NetWellness is a global, community service providing quality, unbiased health information from our partner university faculty. NetWellness is commercial-free and does not accept advertising.
Sunday, December 4, 2016
Hubby talks to another women in sleep.
My husband talks to another women in his sleep, tells her he misses her, how good it feels to be in her. Tells her things I have said to him. (I`m 18 yrs older then he.) I said to him that I realize that he doesn`t like to be seen with me in public. Last night he told whoever, that I said this to him,there was a pause, then he said I wanted to say you bet, but can`t. Then mumbles, something, then getting diability soon. Several weeks ago while at his dad`s home and in front of me he tells his dad that my Dr. is finally helping me with SSI disability. That will sure take load off me, her check can make house payment. Then he realized what he was saying and added, then my check can go into bank, for savings. He has had one affair that I know of with some at work even came home with claw marks on his back (2003). Now says he NEVER had affair. He talks to this person often but never have I heard what I did last night. He 43, me 61. Please, what do I do????????
That's quite a story and sounds like a difficult situation. I'm not sure if I can help you with your relationship, but I can provide you with some information about sleep talking and what we understand about it.
Sleep talking, also known as somniloquy, is not an uncommon problem, especially in children. While we don't know exactly how common talking in sleep is, it is estimated to occur in about half of all children and in about 5% of adults.
Sleep talking can range from infrequent quite sounds to full spoken sentences to singing and shouting. Often, the speech cannot be understood and may sound like mutterings or gibberish. The cause of talking in sleep is not entirely known. Most of the time, the cause of this sleep behavior can not be linked to any identifiable underlying problem or disease. And in most cases, the problem is not serious and tends to resolve over time or with aging. However, in some cases, it has been found to be associated with other sleep-related disorders, such as sleep walking, REM behavior disorder (an unusual disorder in which individuals tend to act out their dreams while asleep), sleep-related epilepsy, post-traumatic stress disorder, sleep apnea, and the nighttime sleep eating syndrome. In addition, in adults who begin sleep talking in adulthood (in other words, they did not do this as a child), there may be a higher rate of psychiatric disorders. However, most adults who talk in their sleep do not have these problems.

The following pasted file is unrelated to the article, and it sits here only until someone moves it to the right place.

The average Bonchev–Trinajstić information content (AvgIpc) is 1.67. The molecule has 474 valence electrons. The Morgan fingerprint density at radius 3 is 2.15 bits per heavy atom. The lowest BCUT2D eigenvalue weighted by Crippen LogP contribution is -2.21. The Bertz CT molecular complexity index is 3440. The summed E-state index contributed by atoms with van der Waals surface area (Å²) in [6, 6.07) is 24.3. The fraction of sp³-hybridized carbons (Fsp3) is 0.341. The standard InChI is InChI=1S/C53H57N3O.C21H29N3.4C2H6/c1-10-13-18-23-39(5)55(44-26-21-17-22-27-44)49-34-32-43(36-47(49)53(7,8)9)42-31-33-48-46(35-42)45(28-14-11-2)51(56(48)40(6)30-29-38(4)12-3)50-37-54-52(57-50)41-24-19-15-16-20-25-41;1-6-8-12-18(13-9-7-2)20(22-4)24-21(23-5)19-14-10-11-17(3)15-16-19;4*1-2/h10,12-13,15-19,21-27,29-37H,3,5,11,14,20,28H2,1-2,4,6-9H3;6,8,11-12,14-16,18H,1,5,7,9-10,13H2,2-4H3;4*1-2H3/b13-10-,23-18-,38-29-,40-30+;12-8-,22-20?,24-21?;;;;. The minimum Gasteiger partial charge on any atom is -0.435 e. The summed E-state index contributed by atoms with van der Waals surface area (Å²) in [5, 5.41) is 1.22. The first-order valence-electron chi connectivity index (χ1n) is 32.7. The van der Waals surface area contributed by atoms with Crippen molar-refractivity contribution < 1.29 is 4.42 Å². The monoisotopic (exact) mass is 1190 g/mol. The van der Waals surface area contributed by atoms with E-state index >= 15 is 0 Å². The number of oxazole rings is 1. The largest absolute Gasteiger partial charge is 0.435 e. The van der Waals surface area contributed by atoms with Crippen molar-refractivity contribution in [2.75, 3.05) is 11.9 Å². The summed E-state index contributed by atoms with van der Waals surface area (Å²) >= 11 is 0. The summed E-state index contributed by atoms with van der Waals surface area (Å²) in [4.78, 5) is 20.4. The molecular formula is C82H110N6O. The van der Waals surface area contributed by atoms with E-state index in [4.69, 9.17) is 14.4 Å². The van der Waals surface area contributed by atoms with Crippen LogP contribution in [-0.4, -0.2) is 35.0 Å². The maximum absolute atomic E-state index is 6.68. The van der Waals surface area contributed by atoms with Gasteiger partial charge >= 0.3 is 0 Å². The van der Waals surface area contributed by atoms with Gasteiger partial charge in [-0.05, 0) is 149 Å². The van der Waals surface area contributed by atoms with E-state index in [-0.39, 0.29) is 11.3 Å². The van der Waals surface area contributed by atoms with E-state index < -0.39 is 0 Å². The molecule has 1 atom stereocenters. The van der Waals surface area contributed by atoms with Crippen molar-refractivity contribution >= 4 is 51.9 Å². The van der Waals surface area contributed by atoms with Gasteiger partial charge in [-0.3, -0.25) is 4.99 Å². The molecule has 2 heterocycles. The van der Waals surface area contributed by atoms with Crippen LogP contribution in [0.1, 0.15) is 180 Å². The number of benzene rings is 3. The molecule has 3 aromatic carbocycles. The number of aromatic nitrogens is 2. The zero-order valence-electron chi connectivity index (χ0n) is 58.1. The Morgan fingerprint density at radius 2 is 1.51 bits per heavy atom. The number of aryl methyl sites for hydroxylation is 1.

Oftentimes, the most serious consequence of sleep talking is social embarrassment from unintentionally verbalizing subconscious thoughts or dream content. This may be the case in your situation, where your husband may be verbalizing dream content. What exactly this means and how this relates to his awake experiences is unclear. In other words, I can't tell you with any degree of certainty that what he is saying in his sleep relates to an experience or simply a dream.
If your husband's sleep talking is disrupting your sleep, as it sounds that it is, then further evaluation should be considered. It might be a good idea for your husband to discuss this problem with his primary care doctor. A referral to a Sleep Specialist may be necessary to help sort out whether further testing is needed. Once a history and physical examination have been performed, the Sleep Specialist will decide if additional evaluation by a sleep study or other testing is needed.
As far as your relationship goes, it sounds as though there are number of important issues to address and counseling should be considered.
If you would like additional information regarding sleep and sleep disorders, you can obtain it on the American Academy of Sleep Medicine website. This website also contains a list of Sleep Centers across the country so you can locate one near you if need be. The website Sleep education.com also has plenty of consumer friendly information related to sleep. Good luck!
Dennis Auckley, MD
Associate Professor of Medicine
School of Medicine
Case Western Reserve University